White Rose University Consortium logo
University of Leeds logo University of Sheffield logo York University logo

Energy Efficient Big Data Networks

Al-Salim, Ali Mahdi Ali (2018) Energy Efficient Big Data Networks. PhD thesis, University of Leeds.

[img]
Preview
Text
ENERGY EFFICIENT BIG DATA NETWORKS THESIS.pdf - Final eThesis - complete (pdf)
Available under License Creative Commons Attribution-Noncommercial-Share Alike 2.0 UK: England & Wales.

Download (15Mb) | Preview

Abstract

The continuous increase of big data applications in number and types creates new challenges that should be tackled by the green ICT community. Data scientists classify big data into four main categories (4Vs): Volume (with direct implications on power needs), Velocity (with impact on delay requirements), Variety (with varying CPU requirements and reduction ratios after processing) and Veracity (with cleansing and backup constraints). Each V poses many challenges that confront the energy efficiency of the underlying networks carrying big data traffic. In this work, we investigated the impact of the big data 4Vs on energy efficient bypass IP over WDM networks. The investigation is carried out by developing Mixed Integer Linear Programming (MILP) models that encapsulate the distinctive features of each V. In our analyses, the big data network is greened by progressively processing big data raw traffic at strategic locations, dubbed as processing nodes (PNs), built in the network along the path from big data sources to the data centres. At each PN, raw data is processed and lower rate useful information is extracted progressively, eventually reducing the network power consumption. For each V, we conducted an in-depth analysis and evaluated the network power saving that can be achieved by the energy efficient big data network compared to the classical approach. Along the volume dimension of big data, the work dealt with optimally handling and processing an enormous amount of big data Chunks and extracting the corresponding knowledge carried by those Chunks, transmitting knowledge instead of data, thus reducing the data volume and saving power. Variety means that there are different types of big data such as CPU intensive, memory intensive, Input/output (IO) intensive, CPU-Memory intensive, CPU/IO intensive, and memory-IO intensive applications. Each type requires a different amount of processing, memory, storage, and networking resources. The processing of different varieties of big data was optimised with the goal of minimising power consumption. In the velocity dimension, we classified the processing velocity of big data into two modes: expedited-data processing mode and relaxed-data processing mode. Expedited-data demanded higher amount of computational resources to reduce the execution time compared to the relaxed-data. The big data processing and transmission were optimised given the velocity dimension to reduce power consumption. Veracity specifies trustworthiness, data protection, data backup, and data cleansing constraints. We considered the implementation of data cleansing and backup operations prior to big data processing so that big data is cleansed and readied for entering big data analytics stage. The analysis was carried out through dedicated scenarios considering the influence of each V’s characteristic parameters. For the set of network parameters we considered, our results for network energy efficiency under the impact of volume, variety, velocity and veracity scenarios revealed that up to 52%, 47%, 60%, 58%, network power savings can be achieved by the energy efficient big data networks approach compared to the classical approach, respectively.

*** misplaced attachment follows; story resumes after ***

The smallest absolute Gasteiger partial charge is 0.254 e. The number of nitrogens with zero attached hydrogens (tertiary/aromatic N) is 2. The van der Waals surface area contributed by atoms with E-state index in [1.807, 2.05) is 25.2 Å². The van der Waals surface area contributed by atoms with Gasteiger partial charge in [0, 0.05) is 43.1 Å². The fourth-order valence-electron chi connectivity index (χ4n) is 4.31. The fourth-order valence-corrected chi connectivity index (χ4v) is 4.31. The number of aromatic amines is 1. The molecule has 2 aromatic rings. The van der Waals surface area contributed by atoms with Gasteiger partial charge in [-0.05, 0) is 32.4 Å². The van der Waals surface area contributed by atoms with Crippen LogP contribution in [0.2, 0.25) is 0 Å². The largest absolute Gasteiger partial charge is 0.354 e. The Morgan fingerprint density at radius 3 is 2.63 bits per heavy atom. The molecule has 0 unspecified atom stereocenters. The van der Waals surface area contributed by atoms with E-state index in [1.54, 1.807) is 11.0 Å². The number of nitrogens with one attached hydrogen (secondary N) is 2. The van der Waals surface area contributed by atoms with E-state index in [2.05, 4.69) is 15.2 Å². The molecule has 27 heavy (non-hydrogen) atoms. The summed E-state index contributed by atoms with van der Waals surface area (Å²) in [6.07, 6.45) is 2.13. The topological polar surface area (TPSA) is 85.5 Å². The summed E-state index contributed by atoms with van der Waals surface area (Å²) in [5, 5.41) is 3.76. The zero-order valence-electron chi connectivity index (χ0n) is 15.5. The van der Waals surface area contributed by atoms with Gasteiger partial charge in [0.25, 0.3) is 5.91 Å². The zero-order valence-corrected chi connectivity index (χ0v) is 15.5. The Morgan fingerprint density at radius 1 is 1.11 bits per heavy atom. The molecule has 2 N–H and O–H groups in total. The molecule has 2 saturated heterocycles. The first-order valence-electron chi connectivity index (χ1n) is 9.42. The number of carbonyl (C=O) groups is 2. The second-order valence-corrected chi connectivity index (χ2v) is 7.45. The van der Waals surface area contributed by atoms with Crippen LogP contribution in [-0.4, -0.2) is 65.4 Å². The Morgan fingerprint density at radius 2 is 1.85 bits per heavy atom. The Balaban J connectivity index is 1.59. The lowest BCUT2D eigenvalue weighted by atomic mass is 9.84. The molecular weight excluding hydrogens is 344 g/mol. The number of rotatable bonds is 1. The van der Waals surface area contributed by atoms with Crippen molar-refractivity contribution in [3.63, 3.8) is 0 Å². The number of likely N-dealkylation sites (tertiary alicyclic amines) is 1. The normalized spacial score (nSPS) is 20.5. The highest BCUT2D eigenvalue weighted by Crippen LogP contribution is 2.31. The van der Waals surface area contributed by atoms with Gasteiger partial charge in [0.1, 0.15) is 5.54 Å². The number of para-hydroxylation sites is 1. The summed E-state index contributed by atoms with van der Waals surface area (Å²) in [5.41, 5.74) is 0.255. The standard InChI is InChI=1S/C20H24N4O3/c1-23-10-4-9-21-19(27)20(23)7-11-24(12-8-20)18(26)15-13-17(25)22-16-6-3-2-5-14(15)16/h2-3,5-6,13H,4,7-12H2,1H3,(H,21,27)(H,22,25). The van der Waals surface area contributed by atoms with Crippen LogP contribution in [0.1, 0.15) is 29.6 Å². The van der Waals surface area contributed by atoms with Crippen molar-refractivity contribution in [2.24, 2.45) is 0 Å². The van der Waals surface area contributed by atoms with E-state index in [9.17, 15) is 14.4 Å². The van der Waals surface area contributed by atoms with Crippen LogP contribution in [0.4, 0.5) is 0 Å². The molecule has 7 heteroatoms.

Item Type: Thesis (PhD)
Keywords: Big Data Volume, Variety, Velocity, Veracity, MILP, Optical Networks, IP/WDM, Heuristic, Optimization, Linear Programming, Progressive Processing, Tapered Data Network.
Academic Units: The University of Leeds > Faculty of Engineering (Leeds) > School of Electronic & Electrical Engineering (Leeds) > Institute of Integrated Information Systems (Leeds)
Identification Number/EthosID: uk.bl.ethos.745580
Depositing User: MR ALI MAHDI ALI AL-SALIM
Date Deposited: 18 Jun 2018 12:25
Last Modified: 25 Jul 2018 09:57
URI: http://etheses.whiterose.ac.uk/id/eprint/20640

You do not need to contact us to get a copy of this thesis. Please use the 'Download' link(s) above to get a copy.
You can contact us about this thesis. If you need to make a general enquiry, please see the Contact us page.

Actions (repository staff only: login required)